When he finally did arrive to claim his throne, King Edward immediately set about restoring order in England and wiping out corruption among the barons and royal officials. His great inquiry to recover royal rights and to re-establish law and justice became the largest official undertaking since the "Domesday Book" of two hundred years earlier. The proceedings took place under the Statute of Gloucester on 1278 and the Statute of Quo Warranto of 1290. The Statute of Mortmain of 1279 had decreed that no more land might be given into the hands to the church without royal license. All these efforts and the great statutes of Westminster of 1275 and 1285 were so successful in reforming and codifying English law that Edward was given the title of the "English Justinian." Of equal importance in the future development of the English civilization was Edward's fostering of the concept of representation in a people's parliament. Knights of the shire and burgesses of the boroughs were called to attend many of the king's parliaments. In 1295, his gathering contained all the elements later associated with the word "parliament," the writs issued to the sheriffs to call the knights and burgesses made it clear that they were to act according to common counsel of their respective local communities.

Ever anxious to raise funds for his never-ending wars, the king also established a long-lasting alliance between the Crown and the merchant classes, giving them protection in return for a grant of export duties on wool and other agricultural products. The wily king even granted foreign merchants freedom of trade in England in return for additional customs revenues. He desperately needed this income to fight his Welsh and Scottish wars.

The Conquest of Wales
Visitors to the Wales of today are sometimes astonished to see the extent of Edward's castle-building campaign. Huge forbidding castles, such as Caernarfon, Conwy, Harlech and Beaumaris are listed as World Heritage Sites along with others such as Flint and Rhuddlan. They show the extent to which Edward was determined to crush any Welsh aspirations of independence and to bring the country firmly under royal control.

The stubborn Welsh were a thorn in the side of Edward whose ambition was to rule the whole of Britain. They were a proud people, considering themselves the true Britons. Geoffrey of Monmouth (1090-1155) had claimed that they had come to the island of Britain from Troy under their leader Brutus. He also praised their history, written in the British tongue (Welsh). Another Norman-Welsh author, Giraldus Cambrensis (1146-1243) had this to say about his fellow countrymen:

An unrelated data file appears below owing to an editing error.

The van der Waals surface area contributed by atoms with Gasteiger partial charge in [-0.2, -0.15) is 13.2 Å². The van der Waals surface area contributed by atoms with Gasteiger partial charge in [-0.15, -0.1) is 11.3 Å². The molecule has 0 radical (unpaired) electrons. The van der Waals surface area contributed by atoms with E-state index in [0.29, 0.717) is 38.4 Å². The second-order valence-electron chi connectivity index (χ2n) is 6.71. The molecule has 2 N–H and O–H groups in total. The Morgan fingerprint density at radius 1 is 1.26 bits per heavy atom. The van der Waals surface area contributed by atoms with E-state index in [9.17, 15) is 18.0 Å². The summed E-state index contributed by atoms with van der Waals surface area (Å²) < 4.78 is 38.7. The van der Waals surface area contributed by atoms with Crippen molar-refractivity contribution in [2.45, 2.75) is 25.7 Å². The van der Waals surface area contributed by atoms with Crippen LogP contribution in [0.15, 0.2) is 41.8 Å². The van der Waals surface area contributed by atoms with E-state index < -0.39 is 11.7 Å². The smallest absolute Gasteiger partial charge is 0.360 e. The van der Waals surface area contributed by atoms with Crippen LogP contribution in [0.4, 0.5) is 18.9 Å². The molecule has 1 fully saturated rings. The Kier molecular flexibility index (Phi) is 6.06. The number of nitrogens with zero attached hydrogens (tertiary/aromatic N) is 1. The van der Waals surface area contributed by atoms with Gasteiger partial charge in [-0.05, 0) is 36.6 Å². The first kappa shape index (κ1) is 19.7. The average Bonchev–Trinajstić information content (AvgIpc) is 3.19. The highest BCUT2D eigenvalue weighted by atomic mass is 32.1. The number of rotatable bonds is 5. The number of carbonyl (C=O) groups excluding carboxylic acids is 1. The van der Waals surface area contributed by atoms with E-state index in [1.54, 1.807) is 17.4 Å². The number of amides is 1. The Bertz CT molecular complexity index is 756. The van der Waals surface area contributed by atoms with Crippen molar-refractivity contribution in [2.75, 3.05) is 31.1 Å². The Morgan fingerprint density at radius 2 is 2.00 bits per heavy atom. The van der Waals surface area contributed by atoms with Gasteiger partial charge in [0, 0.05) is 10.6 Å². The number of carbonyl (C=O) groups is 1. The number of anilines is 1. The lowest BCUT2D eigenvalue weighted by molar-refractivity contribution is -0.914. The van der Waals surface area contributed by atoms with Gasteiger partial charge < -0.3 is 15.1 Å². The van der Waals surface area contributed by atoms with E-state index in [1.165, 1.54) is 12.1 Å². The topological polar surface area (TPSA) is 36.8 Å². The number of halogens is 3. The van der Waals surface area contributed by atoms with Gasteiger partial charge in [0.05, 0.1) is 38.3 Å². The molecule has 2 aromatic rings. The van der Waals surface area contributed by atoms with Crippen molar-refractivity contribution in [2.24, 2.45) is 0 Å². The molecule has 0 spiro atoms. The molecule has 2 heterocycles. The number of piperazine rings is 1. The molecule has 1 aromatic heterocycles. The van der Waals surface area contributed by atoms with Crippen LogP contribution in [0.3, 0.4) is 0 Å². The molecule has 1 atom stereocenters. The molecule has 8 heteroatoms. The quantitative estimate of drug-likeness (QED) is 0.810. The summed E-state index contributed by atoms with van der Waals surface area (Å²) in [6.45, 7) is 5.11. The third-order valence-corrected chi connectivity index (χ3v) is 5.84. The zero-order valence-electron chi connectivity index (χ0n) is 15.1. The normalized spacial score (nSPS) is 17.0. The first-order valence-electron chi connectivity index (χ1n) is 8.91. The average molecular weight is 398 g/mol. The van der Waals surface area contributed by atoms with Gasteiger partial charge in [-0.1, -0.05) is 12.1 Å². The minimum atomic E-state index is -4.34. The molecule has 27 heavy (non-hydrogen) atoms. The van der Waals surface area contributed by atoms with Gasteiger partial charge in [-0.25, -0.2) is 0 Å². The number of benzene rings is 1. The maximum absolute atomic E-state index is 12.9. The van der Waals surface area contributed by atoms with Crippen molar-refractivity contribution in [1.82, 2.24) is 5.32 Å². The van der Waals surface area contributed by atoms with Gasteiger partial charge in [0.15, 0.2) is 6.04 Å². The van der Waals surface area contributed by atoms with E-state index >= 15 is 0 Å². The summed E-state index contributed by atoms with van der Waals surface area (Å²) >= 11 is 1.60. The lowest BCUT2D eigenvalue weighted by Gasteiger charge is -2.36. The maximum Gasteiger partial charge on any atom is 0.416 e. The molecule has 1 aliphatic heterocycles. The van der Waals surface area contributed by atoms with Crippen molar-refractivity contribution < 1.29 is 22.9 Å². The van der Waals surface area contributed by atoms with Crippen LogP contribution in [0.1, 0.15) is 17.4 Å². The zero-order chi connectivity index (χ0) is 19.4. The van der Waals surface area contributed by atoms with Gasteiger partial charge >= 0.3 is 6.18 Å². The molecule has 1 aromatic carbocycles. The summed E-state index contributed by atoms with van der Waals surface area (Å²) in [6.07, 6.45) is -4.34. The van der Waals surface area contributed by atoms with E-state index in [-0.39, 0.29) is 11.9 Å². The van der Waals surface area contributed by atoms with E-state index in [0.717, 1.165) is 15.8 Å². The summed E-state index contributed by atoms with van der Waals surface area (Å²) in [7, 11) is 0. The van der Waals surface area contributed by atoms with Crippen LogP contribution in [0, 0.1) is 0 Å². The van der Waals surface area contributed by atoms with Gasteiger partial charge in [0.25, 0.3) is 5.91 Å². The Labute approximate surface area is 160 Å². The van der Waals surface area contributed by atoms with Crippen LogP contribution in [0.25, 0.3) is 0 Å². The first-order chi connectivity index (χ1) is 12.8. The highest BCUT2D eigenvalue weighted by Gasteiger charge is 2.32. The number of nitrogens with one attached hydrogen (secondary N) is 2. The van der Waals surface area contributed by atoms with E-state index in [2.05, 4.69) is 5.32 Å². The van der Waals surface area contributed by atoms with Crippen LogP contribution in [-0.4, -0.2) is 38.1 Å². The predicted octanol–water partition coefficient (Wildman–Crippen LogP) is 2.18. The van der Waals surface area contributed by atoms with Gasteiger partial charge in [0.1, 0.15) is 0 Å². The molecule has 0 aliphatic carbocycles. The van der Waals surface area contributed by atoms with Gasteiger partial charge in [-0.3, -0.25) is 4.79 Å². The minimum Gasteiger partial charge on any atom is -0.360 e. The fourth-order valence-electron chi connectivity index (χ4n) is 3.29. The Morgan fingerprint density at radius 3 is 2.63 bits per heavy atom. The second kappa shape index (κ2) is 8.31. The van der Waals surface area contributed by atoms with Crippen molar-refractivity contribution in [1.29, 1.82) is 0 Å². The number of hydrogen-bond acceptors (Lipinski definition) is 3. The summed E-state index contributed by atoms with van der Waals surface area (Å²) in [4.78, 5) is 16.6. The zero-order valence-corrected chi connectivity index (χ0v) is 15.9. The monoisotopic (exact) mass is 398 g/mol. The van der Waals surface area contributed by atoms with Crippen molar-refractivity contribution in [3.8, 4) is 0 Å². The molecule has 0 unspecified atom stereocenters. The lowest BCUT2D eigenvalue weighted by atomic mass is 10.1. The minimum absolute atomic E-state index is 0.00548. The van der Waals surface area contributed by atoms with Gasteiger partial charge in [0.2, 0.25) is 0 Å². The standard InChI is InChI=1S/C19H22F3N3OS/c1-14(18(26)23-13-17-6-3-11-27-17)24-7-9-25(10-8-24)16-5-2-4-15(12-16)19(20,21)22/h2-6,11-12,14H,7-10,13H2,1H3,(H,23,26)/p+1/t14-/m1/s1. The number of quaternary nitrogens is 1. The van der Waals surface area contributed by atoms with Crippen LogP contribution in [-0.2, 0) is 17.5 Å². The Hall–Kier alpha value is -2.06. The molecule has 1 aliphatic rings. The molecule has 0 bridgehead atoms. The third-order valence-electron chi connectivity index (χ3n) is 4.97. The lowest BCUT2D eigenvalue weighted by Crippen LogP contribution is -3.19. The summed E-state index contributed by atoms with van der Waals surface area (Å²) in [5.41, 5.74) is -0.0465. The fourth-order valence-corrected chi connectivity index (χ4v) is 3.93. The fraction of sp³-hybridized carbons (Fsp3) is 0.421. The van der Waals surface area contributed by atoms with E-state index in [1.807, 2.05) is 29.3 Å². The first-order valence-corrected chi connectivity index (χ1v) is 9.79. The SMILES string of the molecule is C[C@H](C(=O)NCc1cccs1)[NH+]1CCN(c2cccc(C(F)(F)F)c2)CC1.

The English fight for power: the Welsh for liberty; the one to procure, gain, the other to avoid loss. The English hirelings for money; the Welsh patriots for their country.

When the English nation forged some kind of national identity under Alfred of Wessex, the Welsh put aside their constant infighting to create something of a nation themselves under a succession of strong leaders beginning with Rhodri Mawr (Rhodri the Great) who ruled the greater part of Wales by the time of his death in 877. Rhodri's work of unification was then continued by his grandson, Hywel Dda (Howell the Good 904-50), whose codification of Welsh law has been described as among the most splendid creations of the culture of the Welsh.

Hywel was a lawgiver, not a military leader. In order to keep the peace throughout his kingdoms, he had to accept the position of sub-regulus to Athelstan of Wessex. In 1039, however, Gruffudd ap Llywelyn became king of Gwynedd and extended his authority throughout Wales, setting a precedent that was to continue throughout the Norman invasion of Britain. Under Llywelyn ap Iorwerth, Wales was forged into a single political unit. In 1204, Llywelyn married King John's daughter Joan and was recognised by Henry III as pre-eminent in his territories. At his death, however, in 1240, fighting between his sons Dafydd and Gruffudd just about destroyed all their father had accomplished, and in 1254, Henry's son Edward was given control of all the Crown lands in Wales that had been ceded at the Treaty of Woodstock in 1247.